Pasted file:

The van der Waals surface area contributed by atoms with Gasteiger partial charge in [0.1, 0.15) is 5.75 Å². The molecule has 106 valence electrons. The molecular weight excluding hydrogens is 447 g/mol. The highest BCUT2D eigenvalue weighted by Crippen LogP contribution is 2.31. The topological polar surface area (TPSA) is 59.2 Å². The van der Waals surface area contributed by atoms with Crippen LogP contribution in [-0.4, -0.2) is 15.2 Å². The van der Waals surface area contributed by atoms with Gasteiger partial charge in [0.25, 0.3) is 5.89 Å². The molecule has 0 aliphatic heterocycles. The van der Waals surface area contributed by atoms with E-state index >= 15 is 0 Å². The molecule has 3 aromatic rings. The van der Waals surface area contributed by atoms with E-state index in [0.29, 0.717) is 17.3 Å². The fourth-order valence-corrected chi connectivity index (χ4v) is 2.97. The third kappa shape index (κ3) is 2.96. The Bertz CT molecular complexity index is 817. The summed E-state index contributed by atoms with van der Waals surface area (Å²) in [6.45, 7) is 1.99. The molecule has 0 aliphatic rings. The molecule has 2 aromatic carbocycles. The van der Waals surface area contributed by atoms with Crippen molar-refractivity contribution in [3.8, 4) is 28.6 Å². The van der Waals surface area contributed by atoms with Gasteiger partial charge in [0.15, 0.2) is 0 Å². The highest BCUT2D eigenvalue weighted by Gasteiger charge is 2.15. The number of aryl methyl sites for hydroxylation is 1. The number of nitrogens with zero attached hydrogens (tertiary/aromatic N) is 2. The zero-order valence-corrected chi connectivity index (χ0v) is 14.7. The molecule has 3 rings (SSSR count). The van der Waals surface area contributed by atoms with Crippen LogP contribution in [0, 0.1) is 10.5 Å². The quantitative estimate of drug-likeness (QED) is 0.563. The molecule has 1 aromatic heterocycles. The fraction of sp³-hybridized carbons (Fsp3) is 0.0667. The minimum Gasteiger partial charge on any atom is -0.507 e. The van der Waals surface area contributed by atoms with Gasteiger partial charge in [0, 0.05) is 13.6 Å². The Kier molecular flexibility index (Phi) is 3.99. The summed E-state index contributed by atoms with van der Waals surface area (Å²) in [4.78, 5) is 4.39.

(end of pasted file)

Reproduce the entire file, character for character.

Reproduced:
The van der Waals surface area contributed by atoms with Gasteiger partial charge in [0.1, 0.15) is 5.75 Å². The molecule has 106 valence electrons. The molecular weight excluding hydrogens is 447 g/mol. The highest BCUT2D eigenvalue weighted by Crippen LogP contribution is 2.31. The topological polar surface area (TPSA) is 59.2 Å². The van der Waals surface area contributed by atoms with Crippen LogP contribution in [-0.4, -0.2) is 15.2 Å². The van der Waals surface area contributed by atoms with Gasteiger partial charge in [0.25, 0.3) is 5.89 Å². The molecule has 0 aliphatic heterocycles. The van der Waals surface area contributed by atoms with E-state index >= 15 is 0 Å². The molecule has 3 aromatic rings. The van der Waals surface area contributed by atoms with E-state index in [0.29, 0.717) is 17.3 Å². The fourth-order valence-corrected chi connectivity index (χ4v) is 2.97. The third kappa shape index (κ3) is 2.96. The Bertz CT molecular complexity index is 817. The summed E-state index contributed by atoms with van der Waals surface area (Å²) in [6.45, 7) is 1.99. The molecule has 0 aliphatic rings. The molecule has 2 aromatic carbocycles. The van der Waals surface area contributed by atoms with Crippen molar-refractivity contribution in [3.8, 4) is 28.6 Å². The van der Waals surface area contributed by atoms with Gasteiger partial charge in [0.15, 0.2) is 0 Å². The highest BCUT2D eigenvalue weighted by Gasteiger charge is 2.15. The number of aryl methyl sites for hydroxylation is 1. The number of nitrogens with zero attached hydrogens (tertiary/aromatic N) is 2. The zero-order valence-corrected chi connectivity index (χ0v) is 14.7. The molecule has 3 rings (SSSR count). The van der Waals surface area contributed by atoms with Crippen LogP contribution in [0, 0.1) is 10.5 Å². The quantitative estimate of drug-likeness (QED) is 0.563. The molecule has 1 aromatic heterocycles. The fraction of sp³-hybridized carbons (Fsp3) is 0.0667. The minimum Gasteiger partial charge on any atom is -0.507 e. The van der Waals surface area contributed by atoms with Gasteiger partial charge in [0, 0.05) is 13.6 Å². The Kier molecular flexibility index (Phi) is 3.99. The summed E-state index contributed by atoms with van der Waals surface area (Å²) in [4.78, 5) is 4.39.